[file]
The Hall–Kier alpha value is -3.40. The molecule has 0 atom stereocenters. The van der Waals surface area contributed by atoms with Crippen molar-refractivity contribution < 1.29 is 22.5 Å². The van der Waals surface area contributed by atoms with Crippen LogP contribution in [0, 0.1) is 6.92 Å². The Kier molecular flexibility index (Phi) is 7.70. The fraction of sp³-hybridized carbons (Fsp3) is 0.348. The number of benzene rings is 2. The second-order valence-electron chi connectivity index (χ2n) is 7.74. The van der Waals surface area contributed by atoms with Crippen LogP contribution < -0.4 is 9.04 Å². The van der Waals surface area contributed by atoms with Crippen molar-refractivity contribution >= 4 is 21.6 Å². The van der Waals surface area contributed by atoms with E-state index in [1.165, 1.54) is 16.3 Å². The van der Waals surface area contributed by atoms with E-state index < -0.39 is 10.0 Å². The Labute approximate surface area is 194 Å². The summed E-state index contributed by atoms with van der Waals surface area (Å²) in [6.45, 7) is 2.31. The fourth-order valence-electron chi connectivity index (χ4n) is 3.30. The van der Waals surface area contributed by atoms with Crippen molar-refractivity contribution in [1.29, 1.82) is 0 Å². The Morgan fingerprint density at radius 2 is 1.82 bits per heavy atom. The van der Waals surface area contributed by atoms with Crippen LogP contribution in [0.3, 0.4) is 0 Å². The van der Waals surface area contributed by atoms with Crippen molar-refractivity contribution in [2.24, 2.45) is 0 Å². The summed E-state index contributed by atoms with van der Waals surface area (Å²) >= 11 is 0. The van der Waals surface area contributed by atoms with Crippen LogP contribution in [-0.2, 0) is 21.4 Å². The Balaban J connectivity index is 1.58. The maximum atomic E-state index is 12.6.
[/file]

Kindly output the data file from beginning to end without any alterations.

The Hall–Kier alpha value is -3.40. The molecule has 0 atom stereocenters. The van der Waals surface area contributed by atoms with Crippen molar-refractivity contribution < 1.29 is 22.5 Å². The van der Waals surface area contributed by atoms with Crippen LogP contribution in [0, 0.1) is 6.92 Å². The Kier molecular flexibility index (Phi) is 7.70. The fraction of sp³-hybridized carbons (Fsp3) is 0.348. The number of benzene rings is 2. The second-order valence-electron chi connectivity index (χ2n) is 7.74. The van der Waals surface area contributed by atoms with Crippen LogP contribution < -0.4 is 9.04 Å². The van der Waals surface area contributed by atoms with Crippen molar-refractivity contribution >= 4 is 21.6 Å². The van der Waals surface area contributed by atoms with E-state index in [1.165, 1.54) is 16.3 Å². The van der Waals surface area contributed by atoms with E-state index < -0.39 is 10.0 Å². The Labute approximate surface area is 194 Å². The summed E-state index contributed by atoms with van der Waals surface area (Å²) in [6.45, 7) is 2.31. The fourth-order valence-electron chi connectivity index (χ4n) is 3.30. The van der Waals surface area contributed by atoms with Crippen molar-refractivity contribution in [1.29, 1.82) is 0 Å². The Morgan fingerprint density at radius 2 is 1.82 bits per heavy atom. The van der Waals surface area contributed by atoms with Crippen LogP contribution in [0.3, 0.4) is 0 Å². The van der Waals surface area contributed by atoms with Crippen molar-refractivity contribution in [2.24, 2.45) is 0 Å². The summed E-state index contributed by atoms with van der Waals surface area (Å²) >= 11 is 0. The van der Waals surface area contributed by atoms with Crippen LogP contribution in [-0.2, 0) is 21.4 Å². The Balaban J connectivity index is 1.58. The maximum atomic E-state index is 12.6.